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dailies

This tag is associated with 342 posts

Note 336 – The 7 advantages and 7 disadvantages of daily blogging

11 months down, 1 to go! With just 30 days to go on my 366 day Writing Challenge, I am pleased to say that it’s been an enjoyable experience, but also very time-consuming. Blogging every day (in addition to a day job) without a break can be exhausting some days and it’s not something I’m … Continue reading

Note 335 – The Very Inspiring Blogger Award

I would like to thank Janet Koops (Postcard Fiction) for nominating me for The Very Inspiring Blogger Award.  It’s an honour to receive it.  The rules for receiving this award are: 1. To thank the person who has awarded you by linking back to them 2. To share 7 things about yourself 3. To pass the award onto 7 … Continue reading

Note 334 – The word insatiable

Cambridge online dictionary defines insatiable as a desire or need “too great to be satisfied”.  According to Wiktionary.org, nouns to which insatiable is often applied are appetite, desire, curiosity, thirst, hunger, need and greed.  Sentences using the word insatiable The man had an insatiable curiosity about life He constantly read books to feed his insatiable thirst for knowledge … Continue reading

Note 333 – The use of sited, cited and sighted

Sited, cited and sighted are homophones, which are words that sound the same but are spelt differently.  I accidentally wrote sited instead of cited in one of my blog posts the other day, but fortunately spotted it (or sighted it) it before posting.  The sentence I wrote in Note 330 – Do you write snuck or sneaked? was “snuck (as opposed … Continue reading

Note 332 – The posessive pronoun “theirs” has no apostrophe

If you see the word theirs with an apostrophe before the ‘s’, it is incorrect.  Theirs is a third person posessive pronoun used in place of their + noun, for example, if you say “the house is theirs” you could split theirs into their + noun which makes it “the house is their house“. Putting an apostrophe  … Continue reading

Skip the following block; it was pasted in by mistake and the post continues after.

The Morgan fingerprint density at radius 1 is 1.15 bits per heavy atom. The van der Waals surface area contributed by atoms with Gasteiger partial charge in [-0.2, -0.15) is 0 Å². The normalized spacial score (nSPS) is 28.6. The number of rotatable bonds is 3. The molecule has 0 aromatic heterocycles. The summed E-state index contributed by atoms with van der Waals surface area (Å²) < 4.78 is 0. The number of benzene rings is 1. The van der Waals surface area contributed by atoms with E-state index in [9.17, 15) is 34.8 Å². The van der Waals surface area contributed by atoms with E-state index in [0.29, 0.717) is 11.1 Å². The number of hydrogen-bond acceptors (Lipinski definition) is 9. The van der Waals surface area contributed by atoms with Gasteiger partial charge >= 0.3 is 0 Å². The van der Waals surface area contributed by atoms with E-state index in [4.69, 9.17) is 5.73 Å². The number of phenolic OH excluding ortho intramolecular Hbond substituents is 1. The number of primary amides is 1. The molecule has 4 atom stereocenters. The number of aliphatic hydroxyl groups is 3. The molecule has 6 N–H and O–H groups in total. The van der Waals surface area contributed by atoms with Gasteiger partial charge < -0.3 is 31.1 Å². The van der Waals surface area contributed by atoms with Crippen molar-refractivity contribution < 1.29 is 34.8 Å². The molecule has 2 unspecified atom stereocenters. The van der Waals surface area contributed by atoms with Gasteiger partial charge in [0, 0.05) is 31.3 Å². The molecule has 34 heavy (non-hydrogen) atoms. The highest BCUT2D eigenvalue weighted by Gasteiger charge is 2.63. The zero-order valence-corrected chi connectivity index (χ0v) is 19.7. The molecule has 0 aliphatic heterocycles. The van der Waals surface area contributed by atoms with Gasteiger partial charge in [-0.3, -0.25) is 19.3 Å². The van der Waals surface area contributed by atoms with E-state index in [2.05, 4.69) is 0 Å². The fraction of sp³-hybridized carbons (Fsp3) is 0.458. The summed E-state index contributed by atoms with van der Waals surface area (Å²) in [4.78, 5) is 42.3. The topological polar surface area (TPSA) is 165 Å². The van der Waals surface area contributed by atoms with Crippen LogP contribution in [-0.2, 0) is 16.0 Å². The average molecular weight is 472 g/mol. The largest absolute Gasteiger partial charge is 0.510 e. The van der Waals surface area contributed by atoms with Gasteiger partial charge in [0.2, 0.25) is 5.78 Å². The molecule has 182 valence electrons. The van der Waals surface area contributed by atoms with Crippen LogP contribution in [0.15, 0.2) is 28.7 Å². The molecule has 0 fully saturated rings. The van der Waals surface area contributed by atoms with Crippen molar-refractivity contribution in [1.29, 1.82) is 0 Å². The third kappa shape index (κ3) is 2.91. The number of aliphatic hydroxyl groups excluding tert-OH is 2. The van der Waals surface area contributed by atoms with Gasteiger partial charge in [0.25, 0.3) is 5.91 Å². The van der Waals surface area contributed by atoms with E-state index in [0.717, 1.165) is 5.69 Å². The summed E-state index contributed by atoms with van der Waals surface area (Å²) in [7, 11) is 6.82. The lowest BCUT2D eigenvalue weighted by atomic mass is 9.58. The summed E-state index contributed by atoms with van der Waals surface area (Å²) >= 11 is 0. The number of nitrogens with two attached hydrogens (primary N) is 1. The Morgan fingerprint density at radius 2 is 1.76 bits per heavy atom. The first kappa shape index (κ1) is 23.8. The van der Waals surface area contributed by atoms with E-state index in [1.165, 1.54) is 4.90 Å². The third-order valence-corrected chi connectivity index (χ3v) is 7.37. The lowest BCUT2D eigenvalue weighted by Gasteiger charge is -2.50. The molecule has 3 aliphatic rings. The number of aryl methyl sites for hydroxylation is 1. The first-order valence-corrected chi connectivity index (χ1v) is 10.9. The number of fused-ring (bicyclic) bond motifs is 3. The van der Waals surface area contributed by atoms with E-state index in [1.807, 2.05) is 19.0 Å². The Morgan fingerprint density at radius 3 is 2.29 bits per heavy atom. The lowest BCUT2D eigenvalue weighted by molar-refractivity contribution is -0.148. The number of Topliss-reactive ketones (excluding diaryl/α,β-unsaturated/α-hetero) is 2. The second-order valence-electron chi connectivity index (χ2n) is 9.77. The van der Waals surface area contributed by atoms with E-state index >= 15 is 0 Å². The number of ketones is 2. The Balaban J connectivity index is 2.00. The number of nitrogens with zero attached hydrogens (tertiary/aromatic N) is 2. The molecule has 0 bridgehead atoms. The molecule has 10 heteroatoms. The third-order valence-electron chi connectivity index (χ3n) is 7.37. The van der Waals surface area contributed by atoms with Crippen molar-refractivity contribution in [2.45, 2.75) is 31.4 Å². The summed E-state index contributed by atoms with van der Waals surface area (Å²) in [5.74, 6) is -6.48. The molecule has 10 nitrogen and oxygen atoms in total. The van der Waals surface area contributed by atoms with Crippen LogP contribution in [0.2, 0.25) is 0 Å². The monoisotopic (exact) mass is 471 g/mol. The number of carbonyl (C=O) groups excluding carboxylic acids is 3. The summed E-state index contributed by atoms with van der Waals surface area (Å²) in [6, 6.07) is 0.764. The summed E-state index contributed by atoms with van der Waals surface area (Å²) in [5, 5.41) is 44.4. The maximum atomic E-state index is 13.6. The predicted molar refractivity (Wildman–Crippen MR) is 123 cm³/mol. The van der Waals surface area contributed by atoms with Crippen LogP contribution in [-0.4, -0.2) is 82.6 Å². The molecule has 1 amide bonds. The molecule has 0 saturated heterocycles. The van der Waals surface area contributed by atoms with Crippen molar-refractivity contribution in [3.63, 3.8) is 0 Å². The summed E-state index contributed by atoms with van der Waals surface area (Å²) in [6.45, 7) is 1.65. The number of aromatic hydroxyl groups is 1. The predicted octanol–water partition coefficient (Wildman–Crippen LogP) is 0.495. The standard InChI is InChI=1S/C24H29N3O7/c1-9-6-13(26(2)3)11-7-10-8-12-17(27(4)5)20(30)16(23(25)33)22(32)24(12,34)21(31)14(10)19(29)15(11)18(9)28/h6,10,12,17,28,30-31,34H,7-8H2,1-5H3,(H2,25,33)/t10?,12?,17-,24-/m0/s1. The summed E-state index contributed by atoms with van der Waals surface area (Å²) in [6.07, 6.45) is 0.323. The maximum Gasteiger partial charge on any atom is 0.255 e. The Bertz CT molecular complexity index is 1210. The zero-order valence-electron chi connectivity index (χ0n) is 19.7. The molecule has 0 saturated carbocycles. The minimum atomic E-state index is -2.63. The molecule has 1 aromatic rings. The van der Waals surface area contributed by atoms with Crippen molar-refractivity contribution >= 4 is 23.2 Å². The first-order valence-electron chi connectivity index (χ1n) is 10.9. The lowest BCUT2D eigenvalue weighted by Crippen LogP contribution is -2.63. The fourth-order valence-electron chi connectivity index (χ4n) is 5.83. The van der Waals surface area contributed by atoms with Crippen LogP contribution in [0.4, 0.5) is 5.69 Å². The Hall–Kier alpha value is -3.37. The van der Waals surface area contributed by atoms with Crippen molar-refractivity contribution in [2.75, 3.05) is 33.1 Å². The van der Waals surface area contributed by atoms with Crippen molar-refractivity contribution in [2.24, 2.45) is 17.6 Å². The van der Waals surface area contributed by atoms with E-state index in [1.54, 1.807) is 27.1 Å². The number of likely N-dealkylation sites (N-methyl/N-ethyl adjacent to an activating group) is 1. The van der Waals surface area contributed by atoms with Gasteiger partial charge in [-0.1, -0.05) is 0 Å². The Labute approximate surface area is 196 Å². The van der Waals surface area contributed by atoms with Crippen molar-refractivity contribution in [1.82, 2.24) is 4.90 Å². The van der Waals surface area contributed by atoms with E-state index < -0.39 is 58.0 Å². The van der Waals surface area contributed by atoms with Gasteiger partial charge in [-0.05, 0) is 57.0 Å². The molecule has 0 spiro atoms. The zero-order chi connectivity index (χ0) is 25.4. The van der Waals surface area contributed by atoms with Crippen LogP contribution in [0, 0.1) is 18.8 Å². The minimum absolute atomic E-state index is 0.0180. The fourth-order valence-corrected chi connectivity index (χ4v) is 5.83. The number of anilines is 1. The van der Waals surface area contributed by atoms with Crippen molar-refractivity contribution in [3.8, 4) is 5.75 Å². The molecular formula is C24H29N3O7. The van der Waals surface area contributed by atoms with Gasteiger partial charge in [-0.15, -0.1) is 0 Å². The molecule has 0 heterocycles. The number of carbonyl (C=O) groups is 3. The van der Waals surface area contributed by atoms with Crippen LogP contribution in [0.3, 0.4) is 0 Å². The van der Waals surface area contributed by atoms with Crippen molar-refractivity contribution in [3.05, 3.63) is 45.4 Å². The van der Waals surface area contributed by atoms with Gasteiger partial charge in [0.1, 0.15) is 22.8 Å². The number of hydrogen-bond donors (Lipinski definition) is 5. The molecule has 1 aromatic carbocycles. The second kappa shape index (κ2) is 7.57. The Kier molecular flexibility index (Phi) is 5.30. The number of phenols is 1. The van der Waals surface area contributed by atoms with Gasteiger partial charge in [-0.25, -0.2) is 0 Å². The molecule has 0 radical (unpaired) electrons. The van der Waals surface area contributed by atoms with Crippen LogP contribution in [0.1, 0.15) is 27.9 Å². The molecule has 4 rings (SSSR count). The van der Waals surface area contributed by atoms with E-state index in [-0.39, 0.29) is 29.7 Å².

Note 331 – Cringing at the use of they’re, there and their…

They’re, there and their are homophones, which means they are words which sound the same but are spelt differently. I don’t have a problem remembering which one to use (and tend to cringe when I see it written incorrectly); however, being a common spelling error, a work colleague asked me to add a post in … Continue reading

Note 330 – Do you write snuck or sneaked?

Snuck is not a word I tend to use, but I came across it yesterday when I was looking up something else. According to an article by Maeve Maddox, Daily Writing Tips.com, “the word snuck, as the simple past of sneak, is regarded with disdain by many speakers and writers”.  Sneaked is the correct past tense … Continue reading

Note 329 – The controversy about the word irregardless

When I saw the word irregardless written in The Elements of Style by William Strunk Jr. and E.B. White, I was drawn to what it said beside it, which was “it should be regardless”. They explain that people have a desire to add in a prefix to make a word negative; however, by adding ‘ir-‘ … Continue reading

Note 328 – Is the floor inside and the ground outside?

A work colleague asked me if I’d written a blog about the difference between floor and ground (which I hadn’t up to now). We discussed that the word floor possibly meant inside and the word ground referred to outside. I wasn’t expecting to find anything relevant or even interesting on the internet about this difference; … Continue reading

Note 327 – Are you a fiction or non-fiction writer?

I’m more of a non-fiction writer myself – writing about true, factual accounts of real things, places, people etc., as opposed to stories, books etc., that are invented by an author. I have tried the odd short fictional story, but as I don’t enjoy it as much, I would never be inspired to write my … Continue reading

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